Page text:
What type epilepsy usually has a post-ictal phase?

Focal-onset

44

If someone has a starting spell, what are 2 types seizures they could have?

Complex partial (focal)
absence (generalized)

45

Kid is constantly falling?

Atonic seizure

46

What med is only used for atonic and absence epilepsy?

ETS (Ethosuximide)

47

2 meds only used for partial onset seizures?

CBZ (carbamazepine)
OXC (Oxcarbazepine)

48

Will you get a mixture of focal and generalized seizures?

No, very rare

49

What happens if you give CBZ to a person with generalized seizures?

status epilepticus

50

what is a seizure that is too long?

status epilepticus

51

What is the first line treatment for status epilepticus ?

Benzos- if at home DZP (rectal gel)
if in hosptial- LZP (lorazepam)

52

What is second line treatment for status epilepticus?

Any appropriate anti-epileptic drug you can push

53

What 2 drugs can't you push therefore can't give for status epilepticus?

Phenytoin (PHT)
lamotrigine (LTG)

54

what does lamotrigine given too fast lead to?

Steven-Johnson's syndrome

55

What can phenytoin given through IV lead to?

Heart stopping (alkaline solution)

56

how long about does it take for anti-epileptic drugs to be therapeutic once given?

20 minutes or so

57

What is the 3rd line treatment for status epilepticus?

Coma (about 1/3 of these kids will never come out)

58

If someone presents seizing, what should you assume?

Status epilepticus

59

What can the benzos suppress and lead to having to do what?

Suppress breathing, have to intubate

60

Which seizure types can go into status epilepticus?

All of them

61

What things can look like seizures but aren't?

Provoked convulsions
febrile convulsions (type of provoked)
Tic disorders
self stimulation
movement disorders
migraine variants
pseudoseizure (stress rxn)
Syncope

62

If two appropriate anticonvulsant medications at reasonable doses have not controlled the seizures, what is this called?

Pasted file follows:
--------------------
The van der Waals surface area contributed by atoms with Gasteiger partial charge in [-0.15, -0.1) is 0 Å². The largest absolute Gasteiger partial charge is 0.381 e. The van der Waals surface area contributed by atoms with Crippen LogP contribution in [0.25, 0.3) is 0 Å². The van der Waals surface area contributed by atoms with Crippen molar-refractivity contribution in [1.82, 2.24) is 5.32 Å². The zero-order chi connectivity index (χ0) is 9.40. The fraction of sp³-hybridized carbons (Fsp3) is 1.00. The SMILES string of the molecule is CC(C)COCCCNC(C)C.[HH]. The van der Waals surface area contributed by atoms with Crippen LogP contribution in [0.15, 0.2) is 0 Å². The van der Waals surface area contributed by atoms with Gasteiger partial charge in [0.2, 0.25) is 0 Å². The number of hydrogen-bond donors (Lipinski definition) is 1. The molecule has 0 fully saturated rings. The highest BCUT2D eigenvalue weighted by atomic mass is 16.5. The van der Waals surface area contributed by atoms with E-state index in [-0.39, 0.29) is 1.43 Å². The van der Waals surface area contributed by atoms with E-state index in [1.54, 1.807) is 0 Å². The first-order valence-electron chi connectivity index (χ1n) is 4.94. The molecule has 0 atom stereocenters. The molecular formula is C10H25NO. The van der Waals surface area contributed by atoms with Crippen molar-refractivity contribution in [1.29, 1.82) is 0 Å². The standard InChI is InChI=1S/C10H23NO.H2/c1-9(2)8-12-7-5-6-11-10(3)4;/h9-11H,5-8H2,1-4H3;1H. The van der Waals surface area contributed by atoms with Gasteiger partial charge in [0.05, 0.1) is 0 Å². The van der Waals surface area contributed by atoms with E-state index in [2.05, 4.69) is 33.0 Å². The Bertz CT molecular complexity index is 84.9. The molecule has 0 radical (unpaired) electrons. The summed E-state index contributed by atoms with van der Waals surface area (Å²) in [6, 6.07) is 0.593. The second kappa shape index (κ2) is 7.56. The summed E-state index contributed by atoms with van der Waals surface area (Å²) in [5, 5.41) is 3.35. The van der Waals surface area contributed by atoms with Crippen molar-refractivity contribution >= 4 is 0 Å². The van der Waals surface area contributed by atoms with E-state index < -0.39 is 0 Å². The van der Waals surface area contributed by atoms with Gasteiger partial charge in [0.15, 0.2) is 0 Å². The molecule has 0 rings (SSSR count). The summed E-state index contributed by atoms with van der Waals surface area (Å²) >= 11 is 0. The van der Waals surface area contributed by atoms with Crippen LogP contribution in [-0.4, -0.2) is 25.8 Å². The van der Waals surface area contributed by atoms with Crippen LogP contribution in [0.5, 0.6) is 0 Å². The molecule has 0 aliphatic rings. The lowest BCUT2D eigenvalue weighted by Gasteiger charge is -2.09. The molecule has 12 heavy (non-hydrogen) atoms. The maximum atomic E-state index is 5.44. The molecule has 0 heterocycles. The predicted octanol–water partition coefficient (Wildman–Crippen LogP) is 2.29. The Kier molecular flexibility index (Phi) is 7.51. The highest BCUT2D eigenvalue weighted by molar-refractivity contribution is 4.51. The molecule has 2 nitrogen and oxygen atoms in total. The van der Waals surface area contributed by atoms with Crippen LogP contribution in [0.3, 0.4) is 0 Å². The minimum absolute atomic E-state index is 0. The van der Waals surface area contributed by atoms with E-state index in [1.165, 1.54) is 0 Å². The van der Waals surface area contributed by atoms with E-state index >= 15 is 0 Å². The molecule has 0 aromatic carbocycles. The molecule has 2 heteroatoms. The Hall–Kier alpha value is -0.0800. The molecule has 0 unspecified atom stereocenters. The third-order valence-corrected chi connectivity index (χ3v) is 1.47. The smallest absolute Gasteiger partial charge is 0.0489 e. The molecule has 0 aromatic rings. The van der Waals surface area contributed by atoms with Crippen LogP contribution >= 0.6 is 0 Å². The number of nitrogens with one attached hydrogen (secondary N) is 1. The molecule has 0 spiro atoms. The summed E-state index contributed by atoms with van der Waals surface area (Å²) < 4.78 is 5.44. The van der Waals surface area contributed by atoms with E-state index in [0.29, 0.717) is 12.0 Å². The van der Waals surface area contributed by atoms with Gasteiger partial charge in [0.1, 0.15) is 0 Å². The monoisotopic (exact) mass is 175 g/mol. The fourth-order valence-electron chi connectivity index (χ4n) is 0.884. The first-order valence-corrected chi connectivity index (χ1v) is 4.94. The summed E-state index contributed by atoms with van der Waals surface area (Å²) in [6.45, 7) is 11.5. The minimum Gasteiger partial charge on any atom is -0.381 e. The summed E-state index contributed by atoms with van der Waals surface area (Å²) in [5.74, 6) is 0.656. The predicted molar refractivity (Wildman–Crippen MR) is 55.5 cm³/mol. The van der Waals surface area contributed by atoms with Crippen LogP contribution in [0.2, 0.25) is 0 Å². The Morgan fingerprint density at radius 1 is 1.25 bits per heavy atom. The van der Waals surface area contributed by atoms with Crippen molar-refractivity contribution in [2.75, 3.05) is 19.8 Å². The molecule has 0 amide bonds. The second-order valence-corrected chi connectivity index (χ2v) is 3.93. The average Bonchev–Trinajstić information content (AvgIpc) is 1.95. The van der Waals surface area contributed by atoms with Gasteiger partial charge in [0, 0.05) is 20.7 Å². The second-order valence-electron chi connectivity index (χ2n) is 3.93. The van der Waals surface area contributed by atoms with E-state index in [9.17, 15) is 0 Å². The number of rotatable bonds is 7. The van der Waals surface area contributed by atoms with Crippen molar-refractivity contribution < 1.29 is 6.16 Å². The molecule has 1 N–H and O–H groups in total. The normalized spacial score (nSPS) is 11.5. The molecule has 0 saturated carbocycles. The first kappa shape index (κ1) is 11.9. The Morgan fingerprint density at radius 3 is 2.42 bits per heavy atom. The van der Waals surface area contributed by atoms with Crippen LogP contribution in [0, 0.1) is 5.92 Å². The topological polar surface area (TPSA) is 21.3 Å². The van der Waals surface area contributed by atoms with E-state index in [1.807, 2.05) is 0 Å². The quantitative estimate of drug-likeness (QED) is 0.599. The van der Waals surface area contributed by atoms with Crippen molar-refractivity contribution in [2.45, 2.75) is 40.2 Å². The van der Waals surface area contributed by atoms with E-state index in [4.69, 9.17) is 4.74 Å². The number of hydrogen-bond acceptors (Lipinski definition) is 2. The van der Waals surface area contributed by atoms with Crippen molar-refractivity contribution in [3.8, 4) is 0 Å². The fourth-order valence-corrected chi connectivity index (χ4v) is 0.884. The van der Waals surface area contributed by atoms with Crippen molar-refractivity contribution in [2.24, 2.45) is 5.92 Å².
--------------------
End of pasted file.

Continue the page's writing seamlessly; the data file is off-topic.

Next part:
Intractable seizure

63

What do you do for people with intractable epilepsy?

Pre surgical workup, Video EEG and high- resolution MRI of the brain.
May be candidates for epilepsy surgery or vagal nerve stimulation (VNS) therapy

64

What does VNS do?

Stimulates the left vagus nerve then actively stimulates the brain stem and cause changes in neurotransmitter concentration. Makes about 1/3 of patients seizure free

65

If a person failed two meds, then a third med worked, what is it classified as?

Intractable epilepsy in remission.

66

What is catamenial epilepsy?

Have an increase in seizures 3 days before menstrual period.

67

What drug is a strong mood destabilizer?

Levetiracetam (levetiRageAttack)

68

Do P450 inducers affect peak?

No

69

What do P450 inducers affect?

1/2 life and averages become shorter

70

If you take a medication with carbamazepine what might need to happen?

Need to take that other med more times a day

71

What is a potent P450 inducer?

Carbamazepine

72

How will carbamazepine affect OCPs?

reduces 1/2 life

73

What is ethosuximide used for?

Absence and atonic seizures

74

What are some side effects of ethosuximide?

N/V/D abdominal cramping
tastes really bad, most kids can't keep it down
(remember "sucks")

75

What is the most potent mood stabilizer?

Lamotrigine

76

What does the same thing as carbamazepine but with fewer sider effects?

Oxcarbazepine

77

What drug causes gingival hyperplasia? and hirsutism?

Phenytoin

78

What drug will lower your IQ by 10-20 points? Also is an appetite suppressant.

Topiramate (Topamax)

79

What drug is an appetite inducer? Also causes polycystic ovaries.

Valproic acid

80

What is like topamax, but less side effects?

Zonisamide (but is an aromatic sulfa drug)